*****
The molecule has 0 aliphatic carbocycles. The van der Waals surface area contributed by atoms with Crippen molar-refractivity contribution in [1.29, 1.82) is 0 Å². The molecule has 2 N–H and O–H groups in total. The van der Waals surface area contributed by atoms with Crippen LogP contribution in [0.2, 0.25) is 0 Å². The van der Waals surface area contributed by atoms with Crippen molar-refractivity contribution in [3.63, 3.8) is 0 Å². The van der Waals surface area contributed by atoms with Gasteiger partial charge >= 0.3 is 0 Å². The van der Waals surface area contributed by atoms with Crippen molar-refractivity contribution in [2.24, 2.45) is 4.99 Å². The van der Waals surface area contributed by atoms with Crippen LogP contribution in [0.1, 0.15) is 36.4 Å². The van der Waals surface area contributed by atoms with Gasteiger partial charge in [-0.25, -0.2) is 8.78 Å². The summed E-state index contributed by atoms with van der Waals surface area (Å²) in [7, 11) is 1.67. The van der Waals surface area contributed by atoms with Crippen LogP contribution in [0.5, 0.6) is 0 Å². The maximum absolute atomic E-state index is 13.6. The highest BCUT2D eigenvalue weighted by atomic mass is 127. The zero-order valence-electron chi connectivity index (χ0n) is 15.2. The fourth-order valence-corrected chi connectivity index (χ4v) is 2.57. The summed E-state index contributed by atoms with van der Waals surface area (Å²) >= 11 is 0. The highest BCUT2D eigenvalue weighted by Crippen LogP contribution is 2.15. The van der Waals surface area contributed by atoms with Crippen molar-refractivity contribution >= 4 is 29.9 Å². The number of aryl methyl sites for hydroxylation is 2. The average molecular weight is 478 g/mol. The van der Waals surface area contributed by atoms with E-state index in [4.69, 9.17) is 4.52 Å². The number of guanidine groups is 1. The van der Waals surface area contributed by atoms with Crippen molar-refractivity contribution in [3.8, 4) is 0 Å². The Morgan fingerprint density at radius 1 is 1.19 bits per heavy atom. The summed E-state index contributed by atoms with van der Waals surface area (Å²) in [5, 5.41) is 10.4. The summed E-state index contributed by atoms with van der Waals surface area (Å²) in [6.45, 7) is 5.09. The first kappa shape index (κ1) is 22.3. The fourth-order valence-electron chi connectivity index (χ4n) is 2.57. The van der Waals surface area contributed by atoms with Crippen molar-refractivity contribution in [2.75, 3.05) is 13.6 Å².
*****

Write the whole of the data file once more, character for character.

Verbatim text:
The molecule has 0 aliphatic carbocycles. The van der Waals surface area contributed by atoms with Crippen molar-refractivity contribution in [1.29, 1.82) is 0 Å². The molecule has 2 N–H and O–H groups in total. The van der Waals surface area contributed by atoms with Crippen LogP contribution in [0.2, 0.25) is 0 Å². The van der Waals surface area contributed by atoms with Crippen molar-refractivity contribution in [3.63, 3.8) is 0 Å². The van der Waals surface area contributed by atoms with Gasteiger partial charge >= 0.3 is 0 Å². The van der Waals surface area contributed by atoms with Crippen molar-refractivity contribution in [2.24, 2.45) is 4.99 Å². The van der Waals surface area contributed by atoms with Crippen LogP contribution in [0.1, 0.15) is 36.4 Å². The van der Waals surface area contributed by atoms with Gasteiger partial charge in [-0.25, -0.2) is 8.78 Å². The summed E-state index contributed by atoms with van der Waals surface area (Å²) in [7, 11) is 1.67. The van der Waals surface area contributed by atoms with Crippen LogP contribution in [0.5, 0.6) is 0 Å². The maximum absolute atomic E-state index is 13.6. The highest BCUT2D eigenvalue weighted by atomic mass is 127. The zero-order valence-electron chi connectivity index (χ0n) is 15.2. The fourth-order valence-corrected chi connectivity index (χ4v) is 2.57. The summed E-state index contributed by atoms with van der Waals surface area (Å²) >= 11 is 0. The highest BCUT2D eigenvalue weighted by Crippen LogP contribution is 2.15. The van der Waals surface area contributed by atoms with Crippen molar-refractivity contribution >= 4 is 29.9 Å². The number of aryl methyl sites for hydroxylation is 2. The average molecular weight is 478 g/mol. The van der Waals surface area contributed by atoms with E-state index in [4.69, 9.17) is 4.52 Å². The number of guanidine groups is 1. The van der Waals surface area contributed by atoms with Crippen molar-refractivity contribution in [3.8, 4) is 0 Å². The Morgan fingerprint density at radius 1 is 1.19 bits per heavy atom. The summed E-state index contributed by atoms with van der Waals surface area (Å²) in [5, 5.41) is 10.4. The summed E-state index contributed by atoms with van der Waals surface area (Å²) in [6.45, 7) is 5.09. The first kappa shape index (κ1) is 22.3. The fourth-order valence-electron chi connectivity index (χ4n) is 2.57. The van der Waals surface area contributed by atoms with Crippen molar-refractivity contribution in [2.75, 3.05) is 13.6 Å².